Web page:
The ECB review is running in parallel with an EU-wide stress test, and the results for both will be announced simultaneously. ECB Vice President Vitor Constancio and chief supervisor Daniele Nouy will brief the media at 1130 GMT (3pm UAE time) on Sunday.
The ECB's passmark is for banks to have high-quality capital of at least 8 percent of their risk-weighted assets in the most likely economic scenario for the next three years, and capital of at least 5.5 per cent in an adverse scenario.
The assessment is based on banks' positions at the end of 2013. Since the end of last year, however, banks have already strengthened their balance sheets by issuing new shares, retaining earnings or selling assets. This may mean that even if banks fail, they may have already dealt with their problems.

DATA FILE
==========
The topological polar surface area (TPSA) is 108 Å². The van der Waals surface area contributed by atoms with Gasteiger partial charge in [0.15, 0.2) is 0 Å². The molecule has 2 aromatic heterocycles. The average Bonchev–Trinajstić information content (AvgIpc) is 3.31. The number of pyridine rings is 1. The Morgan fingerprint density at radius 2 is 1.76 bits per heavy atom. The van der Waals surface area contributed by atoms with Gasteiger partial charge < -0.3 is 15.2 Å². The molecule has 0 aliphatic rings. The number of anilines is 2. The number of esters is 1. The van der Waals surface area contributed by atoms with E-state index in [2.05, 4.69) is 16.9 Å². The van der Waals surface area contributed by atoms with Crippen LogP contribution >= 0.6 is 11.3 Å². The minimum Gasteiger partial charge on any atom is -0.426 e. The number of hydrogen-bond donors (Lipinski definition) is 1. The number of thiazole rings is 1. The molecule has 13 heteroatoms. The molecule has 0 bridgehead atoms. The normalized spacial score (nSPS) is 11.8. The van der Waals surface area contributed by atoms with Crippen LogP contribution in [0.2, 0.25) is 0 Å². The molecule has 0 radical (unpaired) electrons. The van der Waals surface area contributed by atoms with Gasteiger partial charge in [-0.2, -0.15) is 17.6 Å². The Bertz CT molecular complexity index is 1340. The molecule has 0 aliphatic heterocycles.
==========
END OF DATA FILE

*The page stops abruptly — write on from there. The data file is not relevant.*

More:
Since mid-2013, efforts by banks to boost their balance sheets have amounted to €203 billion, the ECB said.
Banks with a capital shortfall will have to present the ECB within two weeks with a plan that details how they intend to close the gaps. They will then be given six to nine months to do so, depending on where in the review the shortfalls occurred.
“We expect the capital solutions to be found within the private sector and see extremely limited requests for public funds,” Lemangnen of Natixis said.